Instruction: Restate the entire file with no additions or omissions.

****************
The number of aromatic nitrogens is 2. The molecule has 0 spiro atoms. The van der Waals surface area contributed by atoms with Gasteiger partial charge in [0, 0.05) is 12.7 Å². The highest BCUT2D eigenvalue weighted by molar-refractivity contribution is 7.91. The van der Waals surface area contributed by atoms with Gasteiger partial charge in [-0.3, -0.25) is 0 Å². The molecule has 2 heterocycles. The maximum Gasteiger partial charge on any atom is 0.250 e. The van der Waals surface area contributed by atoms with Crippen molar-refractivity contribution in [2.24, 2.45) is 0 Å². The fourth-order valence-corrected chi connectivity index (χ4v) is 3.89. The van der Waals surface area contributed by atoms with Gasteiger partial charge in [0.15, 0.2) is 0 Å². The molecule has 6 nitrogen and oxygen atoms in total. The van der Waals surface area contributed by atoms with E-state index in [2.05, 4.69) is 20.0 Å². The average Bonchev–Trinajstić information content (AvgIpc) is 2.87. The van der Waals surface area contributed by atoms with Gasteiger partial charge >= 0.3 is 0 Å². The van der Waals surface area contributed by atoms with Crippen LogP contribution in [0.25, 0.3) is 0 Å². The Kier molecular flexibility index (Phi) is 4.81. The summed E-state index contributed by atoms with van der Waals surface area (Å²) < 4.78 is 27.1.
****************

The number of aromatic nitrogens is 2. The molecule has 0 spiro atoms. The van der Waals surface area contributed by atoms with Gasteiger partial charge in [0, 0.05) is 12.7 Å². The highest BCUT2D eigenvalue weighted by molar-refractivity contribution is 7.91. The van der Waals surface area contributed by atoms with Gasteiger partial charge in [-0.3, -0.25) is 0 Å². The molecule has 2 heterocycles. The maximum Gasteiger partial charge on any atom is 0.250 e. The van der Waals surface area contributed by atoms with Crippen molar-refractivity contribution in [2.24, 2.45) is 0 Å². The fourth-order valence-corrected chi connectivity index (χ4v) is 3.89. The van der Waals surface area contributed by atoms with Gasteiger partial charge in [0.15, 0.2) is 0 Å². The molecule has 6 nitrogen and oxygen atoms in total. The van der Waals surface area contributed by atoms with E-state index in [2.05, 4.69) is 20.0 Å². The average Bonchev–Trinajstić information content (AvgIpc) is 2.87. The van der Waals surface area contributed by atoms with Gasteiger partial charge >= 0.3 is 0 Å². The van der Waals surface area contributed by atoms with Crippen LogP contribution in [0.25, 0.3) is 0 Å². The Kier molecular flexibility index (Phi) is 4.81. The summed E-state index contributed by atoms with van der Waals surface area (Å²) < 4.78 is 27.1.